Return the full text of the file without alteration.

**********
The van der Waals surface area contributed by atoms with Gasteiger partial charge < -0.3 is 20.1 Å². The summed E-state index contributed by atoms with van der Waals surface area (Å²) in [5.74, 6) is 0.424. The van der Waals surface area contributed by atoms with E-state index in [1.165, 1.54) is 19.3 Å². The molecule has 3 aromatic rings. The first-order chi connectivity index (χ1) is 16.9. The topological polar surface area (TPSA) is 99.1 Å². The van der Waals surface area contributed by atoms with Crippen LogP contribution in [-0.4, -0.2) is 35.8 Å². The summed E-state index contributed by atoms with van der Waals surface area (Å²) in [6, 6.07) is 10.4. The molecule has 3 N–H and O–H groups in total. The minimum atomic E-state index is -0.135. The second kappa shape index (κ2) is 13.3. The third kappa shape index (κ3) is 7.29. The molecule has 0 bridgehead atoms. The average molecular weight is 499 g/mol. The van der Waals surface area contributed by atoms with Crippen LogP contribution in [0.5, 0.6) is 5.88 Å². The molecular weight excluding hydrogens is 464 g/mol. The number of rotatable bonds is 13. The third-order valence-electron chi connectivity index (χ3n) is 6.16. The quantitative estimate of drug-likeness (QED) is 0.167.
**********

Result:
The van der Waals surface area contributed by atoms with Gasteiger partial charge < -0.3 is 20.1 Å². The summed E-state index contributed by atoms with van der Waals surface area (Å²) in [5.74, 6) is 0.424. The van der Waals surface area contributed by atoms with E-state index in [1.165, 1.54) is 19.3 Å². The molecule has 3 aromatic rings. The first-order chi connectivity index (χ1) is 16.9. The topological polar surface area (TPSA) is 99.1 Å². The van der Waals surface area contributed by atoms with Crippen LogP contribution in [-0.4, -0.2) is 35.8 Å². The summed E-state index contributed by atoms with van der Waals surface area (Å²) in [6, 6.07) is 10.4. The molecule has 3 N–H and O–H groups in total. The minimum atomic E-state index is -0.135. The second kappa shape index (κ2) is 13.3. The third kappa shape index (κ3) is 7.29. The molecule has 0 bridgehead atoms. The average molecular weight is 499 g/mol. The van der Waals surface area contributed by atoms with Crippen LogP contribution in [0.5, 0.6) is 5.88 Å². The molecular weight excluding hydrogens is 464 g/mol. The number of rotatable bonds is 13. The third-order valence-electron chi connectivity index (χ3n) is 6.16. The quantitative estimate of drug-likeness (QED) is 0.167.